He has published numerous contributions to history education, including the History 13-16 Evaluation Study and papers on students’ ideas about change, evidence, and empathy in history. He received a degree in education from the University of Manchester.
James Stewart is a professor in the School of Education’s Department of Curriculum and Instruction at the University of Wisconsin-Madison. His research interests include student understanding, reasoning, and problem solving in science, particularly in the biological sciences. Stewart’s recent publications include articles on student understanding in genetics and evolutionary biology in Science Education and the Journal of Research in Science Teaching and a book chapter, “Teaching Science in a Multicultural Perspective.”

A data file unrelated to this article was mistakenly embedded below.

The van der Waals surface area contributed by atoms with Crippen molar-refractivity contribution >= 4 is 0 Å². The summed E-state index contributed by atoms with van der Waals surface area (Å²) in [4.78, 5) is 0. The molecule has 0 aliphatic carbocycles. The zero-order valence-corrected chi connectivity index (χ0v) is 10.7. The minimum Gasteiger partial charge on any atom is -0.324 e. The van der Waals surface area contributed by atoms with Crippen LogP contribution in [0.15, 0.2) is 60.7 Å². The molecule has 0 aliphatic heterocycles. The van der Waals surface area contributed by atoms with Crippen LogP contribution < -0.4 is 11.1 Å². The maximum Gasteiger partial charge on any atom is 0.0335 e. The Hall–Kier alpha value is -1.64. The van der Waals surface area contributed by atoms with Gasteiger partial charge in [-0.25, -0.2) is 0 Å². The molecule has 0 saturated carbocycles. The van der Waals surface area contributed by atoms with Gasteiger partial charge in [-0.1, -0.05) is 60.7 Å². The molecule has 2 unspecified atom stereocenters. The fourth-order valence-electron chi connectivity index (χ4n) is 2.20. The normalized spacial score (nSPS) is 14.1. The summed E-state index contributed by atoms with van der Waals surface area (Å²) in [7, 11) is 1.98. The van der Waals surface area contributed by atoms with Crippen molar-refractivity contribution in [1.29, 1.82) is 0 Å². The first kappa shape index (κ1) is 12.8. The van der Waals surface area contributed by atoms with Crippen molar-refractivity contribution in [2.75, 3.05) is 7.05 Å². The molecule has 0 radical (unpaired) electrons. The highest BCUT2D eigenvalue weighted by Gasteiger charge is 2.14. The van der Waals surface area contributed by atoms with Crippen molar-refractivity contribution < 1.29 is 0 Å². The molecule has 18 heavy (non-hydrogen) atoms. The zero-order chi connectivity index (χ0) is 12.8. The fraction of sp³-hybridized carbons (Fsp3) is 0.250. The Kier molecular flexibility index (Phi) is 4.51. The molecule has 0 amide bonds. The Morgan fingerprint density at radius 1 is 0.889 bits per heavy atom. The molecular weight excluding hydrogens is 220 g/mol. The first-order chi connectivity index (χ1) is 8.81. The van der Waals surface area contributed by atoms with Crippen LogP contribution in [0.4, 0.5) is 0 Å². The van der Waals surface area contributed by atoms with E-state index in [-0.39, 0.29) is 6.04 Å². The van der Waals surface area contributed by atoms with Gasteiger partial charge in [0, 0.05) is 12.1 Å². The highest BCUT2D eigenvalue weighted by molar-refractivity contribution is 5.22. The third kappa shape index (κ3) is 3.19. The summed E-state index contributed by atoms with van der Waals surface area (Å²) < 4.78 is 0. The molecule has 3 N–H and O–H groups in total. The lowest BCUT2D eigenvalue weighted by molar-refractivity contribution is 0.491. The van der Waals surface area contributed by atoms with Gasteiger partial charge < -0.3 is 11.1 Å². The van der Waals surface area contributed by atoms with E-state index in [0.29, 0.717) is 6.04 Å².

Suzanne M. Wilson is a professor in the Department of Teacher Education and director of the Center for the Scholarship of Teaching at Michigan State University. She was a history and mathematics teacher for 6 years; directed the Teacher Assessment Project at Stanford University; taught third-grade social studies in a professional development school; and has directed several research projects exploring the relationship of teachers’ practice to curriculum mandates. Wilson teaches prospective and practicing teachers, as well as prospective teacher educators and researchers.
Samuel S. Wineburg is professor of education at Stanford University, where he directs the Ph.D. program in History Education. His research explores the development of historical thinking among adolescents and the nature of historical consciousness. Wineburg’s book, Historical Thinking and Other Unnatural Acts: Charting the Future and Past, was awarded the 2002 Frederic W. Ness Prize for the “most important contribution to the understanding and improvement of liberal education” by the Association of American Colleges and Universities. He was a member of the NRC committee that wrote How People Learn: Brain, Mind, Experience, and School. He received his Ph.D. from Stanford University.